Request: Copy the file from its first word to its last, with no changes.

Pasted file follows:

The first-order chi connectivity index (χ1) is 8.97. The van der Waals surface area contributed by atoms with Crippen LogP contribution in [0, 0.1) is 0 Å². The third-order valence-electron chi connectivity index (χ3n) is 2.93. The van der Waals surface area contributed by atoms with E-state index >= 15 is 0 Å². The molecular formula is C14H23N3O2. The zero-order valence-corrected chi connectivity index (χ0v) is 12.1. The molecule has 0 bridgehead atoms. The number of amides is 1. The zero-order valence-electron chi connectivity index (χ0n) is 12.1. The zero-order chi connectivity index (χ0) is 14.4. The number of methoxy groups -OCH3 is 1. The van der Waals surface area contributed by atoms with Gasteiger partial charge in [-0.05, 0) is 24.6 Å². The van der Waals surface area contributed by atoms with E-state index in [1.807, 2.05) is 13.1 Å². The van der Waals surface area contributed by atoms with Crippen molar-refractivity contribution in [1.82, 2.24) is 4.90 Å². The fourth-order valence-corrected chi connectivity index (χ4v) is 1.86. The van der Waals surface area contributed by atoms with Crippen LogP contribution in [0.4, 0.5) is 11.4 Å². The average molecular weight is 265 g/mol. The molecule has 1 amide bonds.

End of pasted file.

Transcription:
The first-order chi connectivity index (χ1) is 8.97. The van der Waals surface area contributed by atoms with Crippen LogP contribution in [0, 0.1) is 0 Å². The third-order valence-electron chi connectivity index (χ3n) is 2.93. The van der Waals surface area contributed by atoms with E-state index >= 15 is 0 Å². The molecular formula is C14H23N3O2. The zero-order valence-corrected chi connectivity index (χ0v) is 12.1. The molecule has 0 bridgehead atoms. The number of amides is 1. The zero-order valence-electron chi connectivity index (χ0n) is 12.1. The zero-order chi connectivity index (χ0) is 14.4. The number of methoxy groups -OCH3 is 1. The van der Waals surface area contributed by atoms with Gasteiger partial charge in [-0.05, 0) is 24.6 Å². The van der Waals surface area contributed by atoms with E-state index in [1.807, 2.05) is 13.1 Å². The van der Waals surface area contributed by atoms with Crippen molar-refractivity contribution in [1.82, 2.24) is 4.90 Å². The fourth-order valence-corrected chi connectivity index (χ4v) is 1.86. The van der Waals surface area contributed by atoms with Crippen LogP contribution in [0.4, 0.5) is 11.4 Å². The average molecular weight is 265 g/mol. The molecule has 1 amide bonds.